Arts Commission declines 'Skydivers' sculpture

Due to the need for costly renovations, the city of Newport Beach will not accept a donated bronze sculpture once displayed at Fashion Island.

The Newport Beach Arts Commission unanimously voted Thursday to decline the Irvine Co.'s donation of "Skydivers" because of the estimated $135,000-plus cost of renovating, moving and installing the iconic work.

"It really is such a piece of our history and our community that would be lovely to keep," if it weren't for the cost of renovation, said commission Chairwoman Robyn Grant.

Aristides Demetrios' "Skydivers" — which depicted three skydivers, all with outstretched arms toward one another to form a triangular shape — was commissioned in the 1960s, then towered over the shopping center's Atrium Lawn for nearly half a century.

The Arts Commission, which previously voted to recommend that the City Council accept the artwork, rescinded its original vote.

"I'm just going to suggest, as gracious as it was for the Irvine Co. to offer this, it doesn't comply with our policy," said Commissioner Robert Smith.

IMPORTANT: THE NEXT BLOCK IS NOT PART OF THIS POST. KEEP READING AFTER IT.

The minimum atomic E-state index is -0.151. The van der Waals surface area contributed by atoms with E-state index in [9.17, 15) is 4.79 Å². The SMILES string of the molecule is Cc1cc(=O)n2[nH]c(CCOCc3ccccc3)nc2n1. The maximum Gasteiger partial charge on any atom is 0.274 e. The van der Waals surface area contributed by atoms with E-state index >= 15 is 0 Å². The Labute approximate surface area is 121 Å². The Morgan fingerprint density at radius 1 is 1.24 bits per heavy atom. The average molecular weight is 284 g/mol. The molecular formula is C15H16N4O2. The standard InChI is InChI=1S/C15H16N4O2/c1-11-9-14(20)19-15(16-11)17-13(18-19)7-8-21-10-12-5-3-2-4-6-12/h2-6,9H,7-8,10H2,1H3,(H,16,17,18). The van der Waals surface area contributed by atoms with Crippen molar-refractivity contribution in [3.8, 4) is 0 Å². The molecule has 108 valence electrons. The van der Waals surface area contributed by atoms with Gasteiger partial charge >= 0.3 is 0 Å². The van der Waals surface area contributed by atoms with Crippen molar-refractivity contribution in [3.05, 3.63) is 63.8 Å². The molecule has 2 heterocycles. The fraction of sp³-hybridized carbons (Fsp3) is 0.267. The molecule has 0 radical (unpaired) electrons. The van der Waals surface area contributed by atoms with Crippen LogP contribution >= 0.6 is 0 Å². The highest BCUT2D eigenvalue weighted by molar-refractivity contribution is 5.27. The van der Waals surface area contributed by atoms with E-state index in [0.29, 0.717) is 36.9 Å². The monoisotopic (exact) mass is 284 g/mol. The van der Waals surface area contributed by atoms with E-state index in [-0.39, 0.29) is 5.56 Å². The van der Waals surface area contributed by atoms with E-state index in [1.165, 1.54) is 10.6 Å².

The commission also cited city guidelines for accepting artistic works.

"The art should be of satisfactory physical condition," according to a city policy governing donated art, and "be sufficiently durable as to not be easily damaged or destroyed, should not require restoration or extensive long-term conservation, and should be of a physical size and weight that it can be managed in storage, transport and public display without difficulty."

"Skydivers" was removed in 2010 as part of a $100-million project that brought new architecture, landscaping and common-area amenities to Fashion Island, Irvine Co. spokeswoman Erin Freeman said in an email.

Freeman said the Arts Commission expressed interested in including "Skydivers" in the city's planned sculpture park, and the Irvine Co., which has been holding the bronze work, agreed to donate it.

"In the meantime, we've had others express interest in the statues and will now begin to explore those alternatives," she said.

The sculpture has what is called "bronze disease" and was estimated by two bronze experts to cost a minimum of $35,000 to restore, Smith said.

The sculpture would also need 25-foot-tall concert pedestals. Moving and installing the piece would cost up another $100,000.

"We felt the piece was historically important, but when we looked at all the other criteria, we felt like we couldn't in good conscience" recommend it to the City Council, Smith said.

The commission will send a letter to the Newport Beach-based Irvine Co. declining the donation.

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